Book of the Weeks: 4/24-5/7/2017: “Shade’s Children”

Book of the Weeks 4/24-5/7/2017: Shade's Children

This post contains affiliate links. You can view my full affiliate links disclosure at the bottom of any and every page, but, basically, if you purchase this excellent book through the links I put in this post, I will receive a small commission at no cost to you.

 

Why does nostalgia have such authority over us?

I was recently talking to a friend about nostalgia; about how we will gleefully cram junk food into our gullets or delight over terrible movies and toys that break apart in our oafish hands that are no longer sized for play. All because these things, often shoddy and undeserving of our deep affection, ignite our nostalgia.

It is a potent balm, nostalgia. It brings us back to those times when we were innocent of the vast heartbreak that life often offers; when the sun seemed always to shine, and when we could feel the boundlessness of love, as palpable as a hand on our forehead when we were sick or a hug on the playground.

A lot of things make me nostalgic. Nothing quite so much as books.  I still have my favorite books as a child, tucked away in boxes; a few still on display on a bookshelf at my mom’s house; even fewer on display in my own bookshelf. When I sometimes pick up these books to re-read them, I feel their brilliance before I even peel open their much-abused covers. I still love reading, and delight in it, but when I was a child, reading was a portal to another dimension. Reading the books I loved as a child now is more like a time machine; it takes me back to the place where reading was a form of transportation. And that is wonderful.

One common phenomenon of nostalgia that I typically bypass when it comes to books, however, is the shoddy-quality aspect. From the toys to the movies to the foods I loved as a child, most tokens that cause me to feel nostalgic are pretty much junk from a non-emotional standpoint (oh but how could Tamagotchies ever be called junk). The books I loved as a child, with few exceptions, however, tend to still be quite good reads.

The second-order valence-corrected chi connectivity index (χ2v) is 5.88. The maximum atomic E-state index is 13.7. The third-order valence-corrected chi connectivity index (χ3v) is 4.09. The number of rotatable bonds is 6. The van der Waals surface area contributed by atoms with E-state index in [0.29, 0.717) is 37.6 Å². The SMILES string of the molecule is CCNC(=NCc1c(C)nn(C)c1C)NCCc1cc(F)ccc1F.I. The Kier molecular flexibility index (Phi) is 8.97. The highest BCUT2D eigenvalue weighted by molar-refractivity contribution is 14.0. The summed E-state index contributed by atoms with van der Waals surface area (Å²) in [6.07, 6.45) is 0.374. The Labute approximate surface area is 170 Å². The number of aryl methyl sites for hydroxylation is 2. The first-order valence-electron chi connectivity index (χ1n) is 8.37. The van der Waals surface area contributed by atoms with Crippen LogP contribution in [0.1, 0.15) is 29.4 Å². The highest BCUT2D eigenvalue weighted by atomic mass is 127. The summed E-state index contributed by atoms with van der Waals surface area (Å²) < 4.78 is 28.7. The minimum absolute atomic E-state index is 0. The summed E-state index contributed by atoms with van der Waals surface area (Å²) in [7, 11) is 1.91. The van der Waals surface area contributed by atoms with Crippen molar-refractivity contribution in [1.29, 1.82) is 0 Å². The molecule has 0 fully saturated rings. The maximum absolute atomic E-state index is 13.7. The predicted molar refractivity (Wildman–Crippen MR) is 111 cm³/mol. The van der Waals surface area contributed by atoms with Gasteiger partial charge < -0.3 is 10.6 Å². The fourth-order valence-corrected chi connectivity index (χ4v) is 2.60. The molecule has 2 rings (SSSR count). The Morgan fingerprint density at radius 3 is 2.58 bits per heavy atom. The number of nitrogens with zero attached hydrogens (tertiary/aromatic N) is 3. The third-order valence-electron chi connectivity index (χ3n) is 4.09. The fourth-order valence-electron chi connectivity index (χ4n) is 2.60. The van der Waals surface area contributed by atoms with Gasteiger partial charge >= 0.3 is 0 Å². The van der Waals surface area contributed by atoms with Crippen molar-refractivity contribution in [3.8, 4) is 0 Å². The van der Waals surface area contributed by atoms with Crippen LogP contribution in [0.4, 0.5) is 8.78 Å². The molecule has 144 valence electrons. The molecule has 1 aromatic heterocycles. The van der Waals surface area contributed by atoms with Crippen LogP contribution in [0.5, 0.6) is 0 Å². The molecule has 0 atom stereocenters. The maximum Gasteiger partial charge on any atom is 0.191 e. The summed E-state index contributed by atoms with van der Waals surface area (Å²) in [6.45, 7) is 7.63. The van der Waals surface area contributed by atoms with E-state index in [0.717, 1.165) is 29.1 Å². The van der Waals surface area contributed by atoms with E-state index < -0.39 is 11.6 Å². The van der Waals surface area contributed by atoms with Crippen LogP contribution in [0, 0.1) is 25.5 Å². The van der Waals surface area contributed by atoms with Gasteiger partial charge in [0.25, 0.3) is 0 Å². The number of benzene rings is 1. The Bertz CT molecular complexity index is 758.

This weeks’ feature book was one of my favorites as a child, and one which I still recommend now as (and to) an adult: Shade’s Children by Garth Nix.
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Sober After Trauma: 10 Simple Ways To Prevent Relapse When Triggered

The Trauma-Mama Guide To Staying Sober During Triggering Times-www.bettysbattleground.com

Life is hard.

PTSD is hard.

Staying sober is hard.

When you have PTSD, and an addiction history, and your life suddenly weaponizes against you, staying sober becomes a monumental feat.

Right now, my life is a landmine of triggers. I lost someone I considered a good friend, who I cared about and was unbelievably hurt to learn didn’t care so much about me. If you have been following my blog at all, you know that losing these long-time friends is a deep fear of mine. Then, I had to attend a Family Court Services interview in which I was asked to disclose the intimate details of my worst abuses to a stranger; I haven’t even disclosed a lot of this stuff to my therapist yet. And, that was only the first half of the interview. I have to go back next week. In a couple of days, I have to actually see my abuser. I’ll be in the safety of a court room with my big, BBJ trained husband by my side, but still…I have PTSD. It’s not cool.